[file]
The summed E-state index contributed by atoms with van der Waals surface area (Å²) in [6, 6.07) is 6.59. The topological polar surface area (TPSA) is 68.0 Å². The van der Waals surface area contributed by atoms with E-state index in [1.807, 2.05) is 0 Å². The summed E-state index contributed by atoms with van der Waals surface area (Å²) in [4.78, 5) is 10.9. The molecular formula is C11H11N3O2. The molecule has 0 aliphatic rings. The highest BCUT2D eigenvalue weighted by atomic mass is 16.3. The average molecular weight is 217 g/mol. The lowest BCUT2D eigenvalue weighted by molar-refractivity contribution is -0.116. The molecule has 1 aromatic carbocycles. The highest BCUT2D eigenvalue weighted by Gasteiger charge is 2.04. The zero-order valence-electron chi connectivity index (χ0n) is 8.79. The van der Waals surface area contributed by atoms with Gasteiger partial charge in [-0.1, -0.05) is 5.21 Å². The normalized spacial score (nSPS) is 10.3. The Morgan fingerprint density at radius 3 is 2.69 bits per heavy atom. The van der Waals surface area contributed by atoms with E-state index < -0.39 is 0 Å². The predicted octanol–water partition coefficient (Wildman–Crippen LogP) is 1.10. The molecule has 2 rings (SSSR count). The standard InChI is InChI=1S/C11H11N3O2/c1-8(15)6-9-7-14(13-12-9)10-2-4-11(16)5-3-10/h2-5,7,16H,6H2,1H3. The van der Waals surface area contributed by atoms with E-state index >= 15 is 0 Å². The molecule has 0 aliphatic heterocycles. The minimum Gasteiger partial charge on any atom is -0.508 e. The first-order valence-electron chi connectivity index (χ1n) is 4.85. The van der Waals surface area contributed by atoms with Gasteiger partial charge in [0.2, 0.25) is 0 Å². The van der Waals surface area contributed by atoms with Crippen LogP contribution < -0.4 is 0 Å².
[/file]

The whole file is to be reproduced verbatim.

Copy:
The summed E-state index contributed by atoms with van der Waals surface area (Å²) in [6, 6.07) is 6.59. The topological polar surface area (TPSA) is 68.0 Å². The van der Waals surface area contributed by atoms with E-state index in [1.807, 2.05) is 0 Å². The summed E-state index contributed by atoms with van der Waals surface area (Å²) in [4.78, 5) is 10.9. The molecular formula is C11H11N3O2. The molecule has 0 aliphatic rings. The highest BCUT2D eigenvalue weighted by atomic mass is 16.3. The average molecular weight is 217 g/mol. The lowest BCUT2D eigenvalue weighted by molar-refractivity contribution is -0.116. The molecule has 1 aromatic carbocycles. The highest BCUT2D eigenvalue weighted by Gasteiger charge is 2.04. The zero-order valence-electron chi connectivity index (χ0n) is 8.79. The van der Waals surface area contributed by atoms with Gasteiger partial charge in [-0.1, -0.05) is 5.21 Å². The normalized spacial score (nSPS) is 10.3. The Morgan fingerprint density at radius 3 is 2.69 bits per heavy atom. The van der Waals surface area contributed by atoms with E-state index < -0.39 is 0 Å². The predicted octanol–water partition coefficient (Wildman–Crippen LogP) is 1.10. The molecule has 2 rings (SSSR count). The standard InChI is InChI=1S/C11H11N3O2/c1-8(15)6-9-7-14(13-12-9)10-2-4-11(16)5-3-10/h2-5,7,16H,6H2,1H3. The van der Waals surface area contributed by atoms with E-state index >= 15 is 0 Å². The molecule has 0 aliphatic heterocycles. The minimum Gasteiger partial charge on any atom is -0.508 e. The first-order valence-electron chi connectivity index (χ1n) is 4.85. The van der Waals surface area contributed by atoms with Gasteiger partial charge in [0.2, 0.25) is 0 Å². The van der Waals surface area contributed by atoms with Crippen LogP contribution < -0.4 is 0 Å².